We all know how much our past can shape our present. But it turns out the present can also shape the past.

While a graduate student, Chicago Booth’s Ed O’Brien, along with University of Michigan’s Phoebe C. Ellsworth and University of Southern California’s Norbert Schwarz, conducted a series of studies that asked people to recall how pleasant their lives used to be in the past, either while they were or were not experiencing some new stressor in the present. Of course, nothing about the past actually changes based on present events, and so these recollections should have remained identical. But this is not what O’Brien found. Rather, bad events in the present made similar events in the past suddenly seem rosier.

“We found some interesting contrast effects,” says O’Brien. “If something bad is happening in the present—if you just got dumped, for example—and we ask you, ‘How good was your romantic life last year?’ you will suddenly view it as much better than it actually was at the time.”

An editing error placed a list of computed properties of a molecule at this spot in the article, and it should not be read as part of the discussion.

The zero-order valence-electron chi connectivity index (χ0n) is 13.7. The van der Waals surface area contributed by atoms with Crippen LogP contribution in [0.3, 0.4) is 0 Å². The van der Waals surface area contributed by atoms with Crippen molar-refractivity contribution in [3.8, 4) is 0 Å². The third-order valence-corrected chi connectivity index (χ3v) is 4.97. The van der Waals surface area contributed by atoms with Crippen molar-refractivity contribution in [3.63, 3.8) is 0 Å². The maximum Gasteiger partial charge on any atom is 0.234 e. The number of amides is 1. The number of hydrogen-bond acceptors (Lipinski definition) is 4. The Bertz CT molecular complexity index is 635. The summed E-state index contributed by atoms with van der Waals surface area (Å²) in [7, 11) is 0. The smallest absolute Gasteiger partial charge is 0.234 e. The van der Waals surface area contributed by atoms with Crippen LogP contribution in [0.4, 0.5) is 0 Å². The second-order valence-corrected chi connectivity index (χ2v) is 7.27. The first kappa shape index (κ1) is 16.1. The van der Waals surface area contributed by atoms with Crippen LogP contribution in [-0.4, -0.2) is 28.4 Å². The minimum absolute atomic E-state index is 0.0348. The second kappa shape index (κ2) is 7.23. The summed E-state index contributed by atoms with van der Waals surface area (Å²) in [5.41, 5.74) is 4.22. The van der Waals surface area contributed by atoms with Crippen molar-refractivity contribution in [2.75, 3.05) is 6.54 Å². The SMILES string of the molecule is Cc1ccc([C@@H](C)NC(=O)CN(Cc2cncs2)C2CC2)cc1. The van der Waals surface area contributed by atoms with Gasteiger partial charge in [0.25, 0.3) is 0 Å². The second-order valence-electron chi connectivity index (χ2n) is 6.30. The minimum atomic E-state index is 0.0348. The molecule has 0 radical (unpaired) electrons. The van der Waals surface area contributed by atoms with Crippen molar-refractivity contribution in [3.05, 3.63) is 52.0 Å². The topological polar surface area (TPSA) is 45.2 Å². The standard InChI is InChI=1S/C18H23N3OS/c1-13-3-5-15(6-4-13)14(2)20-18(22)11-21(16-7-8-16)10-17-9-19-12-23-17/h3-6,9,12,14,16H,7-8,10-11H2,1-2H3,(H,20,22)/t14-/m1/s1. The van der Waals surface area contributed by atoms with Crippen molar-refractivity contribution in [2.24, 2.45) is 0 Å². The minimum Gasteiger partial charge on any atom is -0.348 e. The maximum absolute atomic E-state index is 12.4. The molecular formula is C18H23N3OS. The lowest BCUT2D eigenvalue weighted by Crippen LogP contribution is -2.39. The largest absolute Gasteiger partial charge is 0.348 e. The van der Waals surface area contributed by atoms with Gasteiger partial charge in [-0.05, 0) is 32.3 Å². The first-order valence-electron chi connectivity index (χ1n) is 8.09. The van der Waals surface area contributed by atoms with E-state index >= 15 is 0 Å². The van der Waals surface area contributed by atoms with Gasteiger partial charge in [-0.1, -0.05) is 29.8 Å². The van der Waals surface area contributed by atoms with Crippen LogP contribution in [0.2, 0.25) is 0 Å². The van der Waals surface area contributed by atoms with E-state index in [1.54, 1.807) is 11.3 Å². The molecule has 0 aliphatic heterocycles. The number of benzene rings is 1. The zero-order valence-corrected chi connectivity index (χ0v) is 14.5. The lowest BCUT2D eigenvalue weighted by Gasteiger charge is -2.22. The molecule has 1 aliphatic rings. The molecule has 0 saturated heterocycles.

This rosiness has a cost. “People often use their memories to determine their behavior in the present,” says O’Brien, “but it’s surprisingly easy to push these memories around.”

For example, getting dumped today may suddenly lead you to perceive your past relationships as especially good by comparison—and so you may be mistakenly compelled to rekindle old flames that are better off staying unlit.

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